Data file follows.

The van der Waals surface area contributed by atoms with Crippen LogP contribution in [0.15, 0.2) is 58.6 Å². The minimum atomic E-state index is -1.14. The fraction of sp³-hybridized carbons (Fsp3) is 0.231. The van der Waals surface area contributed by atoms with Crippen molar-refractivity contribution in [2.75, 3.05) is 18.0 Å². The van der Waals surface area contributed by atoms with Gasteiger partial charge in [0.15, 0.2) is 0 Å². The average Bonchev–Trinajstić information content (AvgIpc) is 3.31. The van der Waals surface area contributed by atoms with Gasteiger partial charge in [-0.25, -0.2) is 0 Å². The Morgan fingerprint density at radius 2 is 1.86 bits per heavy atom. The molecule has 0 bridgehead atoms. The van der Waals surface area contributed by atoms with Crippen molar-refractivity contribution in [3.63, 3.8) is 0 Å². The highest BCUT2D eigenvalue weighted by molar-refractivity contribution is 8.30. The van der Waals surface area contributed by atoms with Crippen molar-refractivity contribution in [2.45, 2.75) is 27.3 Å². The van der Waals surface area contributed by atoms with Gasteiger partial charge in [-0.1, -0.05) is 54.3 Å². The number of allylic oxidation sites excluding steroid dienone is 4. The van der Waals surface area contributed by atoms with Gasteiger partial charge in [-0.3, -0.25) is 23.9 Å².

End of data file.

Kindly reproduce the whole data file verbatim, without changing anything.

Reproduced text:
The van der Waals surface area contributed by atoms with Crippen LogP contribution in [0.15, 0.2) is 58.6 Å². The minimum atomic E-state index is -1.14. The fraction of sp³-hybridized carbons (Fsp3) is 0.231. The van der Waals surface area contributed by atoms with Crippen molar-refractivity contribution in [2.75, 3.05) is 18.0 Å². The van der Waals surface area contributed by atoms with Gasteiger partial charge in [0.15, 0.2) is 0 Å². The average Bonchev–Trinajstić information content (AvgIpc) is 3.31. The van der Waals surface area contributed by atoms with Gasteiger partial charge in [-0.25, -0.2) is 0 Å². The Morgan fingerprint density at radius 2 is 1.86 bits per heavy atom. The molecule has 0 bridgehead atoms. The van der Waals surface area contributed by atoms with Crippen molar-refractivity contribution in [3.63, 3.8) is 0 Å². The highest BCUT2D eigenvalue weighted by molar-refractivity contribution is 8.30. The van der Waals surface area contributed by atoms with Crippen molar-refractivity contribution in [2.45, 2.75) is 27.3 Å². The van der Waals surface area contributed by atoms with Gasteiger partial charge in [-0.1, -0.05) is 54.3 Å². The number of allylic oxidation sites excluding steroid dienone is 4. The van der Waals surface area contributed by atoms with Gasteiger partial charge in [-0.3, -0.25) is 23.9 Å².